very, very large and having a huge amount of control over the prospects. investment. really give kindle competition. that is really terribly important. thank you. [applause] >> all right. the authors as well. be here today and speak to you. i think we were asked materials before we were given over the last week to try to give a five to ten minutes summary of the state of the book industry. well, that is a pretty impossible task, but i thought i might try to tackle that by citing what i think of the two great revolutions that i have seen in my career.
i have been a literary agent, the buffer between the writer and the publishing industry. i've been doing this from d.c. since the 1980's. the first revolution really, the reid to revolution. 1980 that the growth of bonds and noble, the growth of borders, the growth of of the bookstores, independent and chains, those of you who have been in washington all remember, the drug retailer said discount bookstores, create a revolution in bookselling here and across the country. the effect on writers and publishers is really significant because of the publishers were expanding in almost all categories, fiction and nonfiction to meet the increasing the opportunities in the retail level.
so this is a great time literary agents, a great time for writers . there were very few barriers to entry. publishers could not get enough books. and that was kind of the environment for 20 years that i was doing this. and a very good time to be a writer, a very good time to be an agent. that all turned in the last five or two years. that all turned dramatically, and i would say that that really was the second great revolution. the first one i would characterize, we were living in really what was called a seller's market. a very advantageous thing to be on this side of the negotiation table. and over the last five years it really, the tide has turned. details have shifted. the demise of borders was punctuated as the second revolution, and that was when it really had become a buyer's market. the publishers are cutting their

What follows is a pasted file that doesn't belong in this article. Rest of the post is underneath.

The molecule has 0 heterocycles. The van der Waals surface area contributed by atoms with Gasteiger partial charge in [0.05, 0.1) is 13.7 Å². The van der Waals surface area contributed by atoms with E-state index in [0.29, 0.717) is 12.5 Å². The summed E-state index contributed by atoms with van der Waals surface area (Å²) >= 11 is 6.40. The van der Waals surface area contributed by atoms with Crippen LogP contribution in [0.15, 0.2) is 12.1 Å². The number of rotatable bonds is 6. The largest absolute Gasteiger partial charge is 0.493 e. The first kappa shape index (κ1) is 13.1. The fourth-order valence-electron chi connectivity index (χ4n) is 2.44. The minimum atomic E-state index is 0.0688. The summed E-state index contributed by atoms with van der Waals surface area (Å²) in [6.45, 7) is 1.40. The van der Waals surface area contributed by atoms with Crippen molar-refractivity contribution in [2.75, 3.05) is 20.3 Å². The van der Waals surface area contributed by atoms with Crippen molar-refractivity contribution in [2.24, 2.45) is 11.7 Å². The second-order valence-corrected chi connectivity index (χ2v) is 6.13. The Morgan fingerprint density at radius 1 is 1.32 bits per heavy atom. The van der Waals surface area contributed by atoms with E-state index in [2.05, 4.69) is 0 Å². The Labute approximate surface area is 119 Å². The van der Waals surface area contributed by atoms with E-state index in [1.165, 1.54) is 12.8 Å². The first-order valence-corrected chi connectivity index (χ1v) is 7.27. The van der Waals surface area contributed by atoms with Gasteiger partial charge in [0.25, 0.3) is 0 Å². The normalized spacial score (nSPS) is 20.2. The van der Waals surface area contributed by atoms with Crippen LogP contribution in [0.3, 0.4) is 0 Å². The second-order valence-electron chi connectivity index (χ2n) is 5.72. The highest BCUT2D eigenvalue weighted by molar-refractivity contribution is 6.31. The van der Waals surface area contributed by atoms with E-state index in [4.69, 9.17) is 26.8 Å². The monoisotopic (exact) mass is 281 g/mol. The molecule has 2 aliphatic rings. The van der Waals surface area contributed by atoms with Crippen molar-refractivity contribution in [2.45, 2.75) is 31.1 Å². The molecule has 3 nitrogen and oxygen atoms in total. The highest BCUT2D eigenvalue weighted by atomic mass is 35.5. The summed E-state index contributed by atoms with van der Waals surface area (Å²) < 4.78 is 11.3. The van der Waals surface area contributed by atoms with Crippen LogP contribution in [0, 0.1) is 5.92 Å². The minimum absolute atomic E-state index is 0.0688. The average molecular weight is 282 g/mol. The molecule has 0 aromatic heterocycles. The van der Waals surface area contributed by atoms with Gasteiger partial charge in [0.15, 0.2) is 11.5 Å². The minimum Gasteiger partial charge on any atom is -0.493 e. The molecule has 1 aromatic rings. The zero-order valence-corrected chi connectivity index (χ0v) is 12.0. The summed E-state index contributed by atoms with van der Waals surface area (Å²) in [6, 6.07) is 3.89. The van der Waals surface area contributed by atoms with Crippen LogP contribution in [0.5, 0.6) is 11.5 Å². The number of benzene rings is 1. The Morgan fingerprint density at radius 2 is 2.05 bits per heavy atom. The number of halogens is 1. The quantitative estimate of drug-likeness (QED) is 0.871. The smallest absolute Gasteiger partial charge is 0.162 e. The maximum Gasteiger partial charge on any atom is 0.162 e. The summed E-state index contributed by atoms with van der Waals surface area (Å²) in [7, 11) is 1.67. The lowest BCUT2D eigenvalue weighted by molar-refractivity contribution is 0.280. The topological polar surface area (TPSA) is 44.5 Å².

lists. the demise of borders captain percent of the marketplace. what does that mean? all through the chain of publishing, that means they're calculating smaller first printings. and all through there, you know, mechanisms, and talking random house, simon and schuster, mainstream publishers, mostly in new york. everything really changed. various interest or very large. publishers were always speaking about that dreaded word, platform. what is our platform as an author? meaning, what is your ability to get on nbc, and as nbc, the cable channels. what are your opportunities to your own network to promote your work. now, the other, you know, simultaneous trend as we all know, was the device of -- demise of review media. how many republications, tabloid's standalone review
sections. now there is one. so there are all these changes. really, this is what i call the second great revolution. and coming in the middle of the second great revolution was this thing called the e book revolution. so i think we're actually at the beginning of something new and different, which we are all grappling with the reader of trying to get our hands around, and we are all -- very few people have a handle on what is coming next. but at this moment, at this moment it is a very, very good time if you have a platform, if you have a great book could yet, if you can overcome the barriers to entry that publishes a throwing out the books are selling very, very well. the success is a great indication of that. the e-book revolution. they generally are selling one or two, one to five for every ten or 15 physical books the you're selling in certain categories.
i could tell you, i have two of my office on the new york times the desperate best-seller list which is a fascinating development. take a look. the new york times best-seller list. many categories, one of which is e-book only. one example, one of my office, an extraordinary thing about north korea. the new york times extended list for for five or six weeks for every three hard-cover books they're selling to the books. near parity bit in the fiscal but in the book. that is a revelation. robert reischauer, adjusted his first original called beyond of rage, three months turnaround.
the reality is e-book sales are still remarkably small. >> of will to fight to continue. keep up. to sell 10,000 copies of any-but is considered very successful and certainly puts you on the best-seller list. so i would just -- this part of it by saying, the annual book convention, it's two weeks from now. last year, an annual dinner with four very close friends, top editors in chief of public to the publishing houses. he spoke here last year. he was speaking about the we are at a very revolutionary moment and publishing.